11. He ratted out Charlie Chaplin and other artists for allegedly being communists.

Orwell self-identified as a democratic socialist, but his sympathy didn’t extend to communists. In 1949, he compiled a list of artists he suspected of having communist leanings and passed it along to his friend, Celia Paget, who worked for the UK’s Information Research Department. After the war ended, the branch was tasked with distributing anti-communist propaganda throughout Europe. Orwell's list included Charlie Chaplin and a few dozen other actors, writers, academics, and politicians. Other notable names that were written down in his notebook but weren’t turned over to the IRD included Katharine Hepburn, John Steinbeck, George Bernard Shaw, Orson Welles, and Cecil Day-Lewis (the father of Daniel Day-Lewis).

Orwell’s intention was to blacklist those individuals, whom he considered untrustworthy, from IRD employment. While journalist Alexander Cockburn labeled Orwell a “snitch,” biographer Bernard Crick wrote, “He wasn’t denouncing these people as subversives. He was denouncing them as unsuitable for counter-intelligence operation.”

12. He really hated American fashion magazines.

A woman reads a fashion magazine in the '40s
Keystone View/FPG/Getty Images

For a period of about a year and a half, Orwell penned a regular column called As I Please for the newspaper Tribune, in which he shared his thoughts on everything from war to objective truth to literary criticism. One such column from 1946 featured a brutal takedown of American fashion magazines. Of the models appearing on their pages, he wrote, “A thin-boned, ancient-Egyptian type of face seems to predominate: narrow hips are general, and slender, non-prehensile hands like those of a lizard are quite universal.”

As for the inane copy that accompanied advertisements, he complained:

"Words like suave-mannered, custom-finished, contour-conforming, mitt-back, inner-sole, backdip, midriff, swoosh, swash, curvaceous, slenderize, and pet-smooth are flung about with evident full expectation that the reader will understand them at a glance. Here are a few sample sentences taken at random: 'A new Shimmer Sheen color that sets your hands and his head in a whirl.' 'Bared and beautifully bosomy.' 'Feathery-light Milliken Fleece to keep her kitten-snug!' 'Others see you through a veil of sheer beauty, and they wonder why!'"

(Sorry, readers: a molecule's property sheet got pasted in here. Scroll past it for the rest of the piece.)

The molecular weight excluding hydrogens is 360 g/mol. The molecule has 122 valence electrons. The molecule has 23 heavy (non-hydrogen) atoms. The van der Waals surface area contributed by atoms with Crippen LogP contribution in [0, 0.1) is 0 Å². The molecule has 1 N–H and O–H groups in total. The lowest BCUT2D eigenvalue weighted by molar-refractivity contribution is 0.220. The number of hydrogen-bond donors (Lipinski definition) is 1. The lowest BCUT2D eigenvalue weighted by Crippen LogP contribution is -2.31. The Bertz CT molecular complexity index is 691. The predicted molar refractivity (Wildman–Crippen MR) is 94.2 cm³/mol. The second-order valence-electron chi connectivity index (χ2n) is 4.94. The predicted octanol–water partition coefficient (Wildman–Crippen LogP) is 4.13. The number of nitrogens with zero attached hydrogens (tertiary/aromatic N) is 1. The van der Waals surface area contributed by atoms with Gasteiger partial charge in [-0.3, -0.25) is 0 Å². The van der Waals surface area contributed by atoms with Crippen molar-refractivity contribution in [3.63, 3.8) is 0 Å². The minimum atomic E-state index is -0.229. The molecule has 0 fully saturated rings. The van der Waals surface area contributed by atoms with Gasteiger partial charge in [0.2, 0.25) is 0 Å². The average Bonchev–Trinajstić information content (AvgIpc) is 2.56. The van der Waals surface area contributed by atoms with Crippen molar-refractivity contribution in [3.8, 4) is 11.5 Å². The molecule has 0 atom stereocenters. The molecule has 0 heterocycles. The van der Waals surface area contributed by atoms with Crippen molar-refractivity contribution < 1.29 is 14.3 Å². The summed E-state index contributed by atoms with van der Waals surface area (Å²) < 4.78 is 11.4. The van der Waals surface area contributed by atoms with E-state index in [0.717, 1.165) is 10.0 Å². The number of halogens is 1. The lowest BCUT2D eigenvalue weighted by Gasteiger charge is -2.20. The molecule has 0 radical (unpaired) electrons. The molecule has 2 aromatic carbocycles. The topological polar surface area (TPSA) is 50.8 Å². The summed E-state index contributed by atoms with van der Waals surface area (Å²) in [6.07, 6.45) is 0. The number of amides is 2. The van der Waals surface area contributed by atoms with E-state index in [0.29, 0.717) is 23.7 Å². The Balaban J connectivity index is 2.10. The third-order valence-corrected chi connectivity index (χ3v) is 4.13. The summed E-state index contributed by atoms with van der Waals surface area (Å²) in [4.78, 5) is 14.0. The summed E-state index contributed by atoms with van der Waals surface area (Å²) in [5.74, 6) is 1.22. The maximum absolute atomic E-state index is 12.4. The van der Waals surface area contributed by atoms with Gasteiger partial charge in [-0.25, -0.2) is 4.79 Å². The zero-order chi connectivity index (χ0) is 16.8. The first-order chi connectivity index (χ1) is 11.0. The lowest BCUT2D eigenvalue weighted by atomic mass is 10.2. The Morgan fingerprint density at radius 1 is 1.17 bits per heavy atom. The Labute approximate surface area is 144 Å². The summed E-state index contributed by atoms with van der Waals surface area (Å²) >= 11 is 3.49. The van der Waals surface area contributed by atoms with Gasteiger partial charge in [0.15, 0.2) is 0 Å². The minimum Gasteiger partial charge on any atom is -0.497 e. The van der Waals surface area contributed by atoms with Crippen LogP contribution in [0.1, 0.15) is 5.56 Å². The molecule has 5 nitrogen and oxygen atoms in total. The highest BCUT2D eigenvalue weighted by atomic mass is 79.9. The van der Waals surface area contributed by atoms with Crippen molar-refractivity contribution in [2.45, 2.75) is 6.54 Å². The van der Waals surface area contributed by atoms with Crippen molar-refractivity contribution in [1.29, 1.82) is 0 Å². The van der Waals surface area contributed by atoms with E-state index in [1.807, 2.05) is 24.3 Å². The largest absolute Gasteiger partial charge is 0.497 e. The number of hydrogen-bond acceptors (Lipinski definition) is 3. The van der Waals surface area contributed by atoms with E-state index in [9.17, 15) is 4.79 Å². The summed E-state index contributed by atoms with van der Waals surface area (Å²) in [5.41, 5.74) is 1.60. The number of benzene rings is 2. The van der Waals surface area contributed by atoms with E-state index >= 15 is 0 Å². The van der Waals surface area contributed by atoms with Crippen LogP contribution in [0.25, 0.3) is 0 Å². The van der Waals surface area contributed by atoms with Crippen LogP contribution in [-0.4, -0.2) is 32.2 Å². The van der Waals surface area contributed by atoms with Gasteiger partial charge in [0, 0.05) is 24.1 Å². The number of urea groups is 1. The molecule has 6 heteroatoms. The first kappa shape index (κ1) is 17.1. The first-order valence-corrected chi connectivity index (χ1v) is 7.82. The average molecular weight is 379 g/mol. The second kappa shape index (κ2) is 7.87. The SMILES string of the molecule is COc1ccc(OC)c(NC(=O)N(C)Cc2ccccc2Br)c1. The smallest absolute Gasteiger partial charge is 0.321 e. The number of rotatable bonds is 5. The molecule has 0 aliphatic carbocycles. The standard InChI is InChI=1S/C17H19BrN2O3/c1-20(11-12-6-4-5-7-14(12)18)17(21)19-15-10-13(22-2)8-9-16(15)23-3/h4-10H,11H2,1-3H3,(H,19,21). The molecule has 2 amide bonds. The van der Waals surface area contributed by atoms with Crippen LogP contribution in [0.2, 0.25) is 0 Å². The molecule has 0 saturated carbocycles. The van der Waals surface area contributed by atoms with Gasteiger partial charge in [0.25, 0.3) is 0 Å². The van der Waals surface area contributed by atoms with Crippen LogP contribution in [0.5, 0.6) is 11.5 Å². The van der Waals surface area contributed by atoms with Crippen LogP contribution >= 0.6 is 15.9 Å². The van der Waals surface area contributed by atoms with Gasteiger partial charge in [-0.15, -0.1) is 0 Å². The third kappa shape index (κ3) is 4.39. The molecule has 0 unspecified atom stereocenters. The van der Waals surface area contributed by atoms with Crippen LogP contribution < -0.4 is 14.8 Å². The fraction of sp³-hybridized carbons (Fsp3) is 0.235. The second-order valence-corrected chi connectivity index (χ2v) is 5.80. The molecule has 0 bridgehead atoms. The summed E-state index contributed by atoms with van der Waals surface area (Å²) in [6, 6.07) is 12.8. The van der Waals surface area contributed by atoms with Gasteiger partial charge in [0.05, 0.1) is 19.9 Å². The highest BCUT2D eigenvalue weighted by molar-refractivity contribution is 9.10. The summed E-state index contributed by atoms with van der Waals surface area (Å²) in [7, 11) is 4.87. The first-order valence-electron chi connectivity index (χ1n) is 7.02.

In the rest of the column, he went on to discuss traffic fatalities.

13. He nearly drowned while writing Nineteen Eighty-Four.

One day in 1947 while taking a break from writing Nineteen Eighty-Four, Orwell took his son, niece, and nephew on a boating trip across the Gulf of Corryvreckan in western Scotland, which happens to be the site of the world's third-largest whirlpool. Unsurprisingly, their dinghy capsized when it was sucked into the whirlpool, hurling them all overboard. Fortunately, all four survived, and the book that later came to be called Nineteen Eighty-Four (originally named The Last Man in Europe) was finally published in 1949, just seven months before Orwell's death from tuberculosis.

This story has been updated for 2019.

20 Freaky Facts About the Giant Squid

Canadian Illustrated News, Wikimedia Commons // Public Domain
Canadian Illustrated News, Wikimedia Commons // Public Domain

Last week, scientists aboard a NOAA Ocean Exploration and Research ship in the Gulf of Mexico captured video of an elusive giant squid—the first recorded sighting in U.S. waters. In the 28-second clip, the cephalopod emerges from the blackness of the deep sea and attacks an electronic jellyfish. After wrapping its tentacles around the luminescent bait, the squid loses interest and disappears in the murk. Since ancient times, philosophers and naturalists have puzzled over this rarely seen enigma. There’s plenty we still don’t know about giant squid, but we’ve learned a lot over the past 20 years.

1. Giant squid eyes are the size of Frisbees.

Woman next to a preserved giant squid eye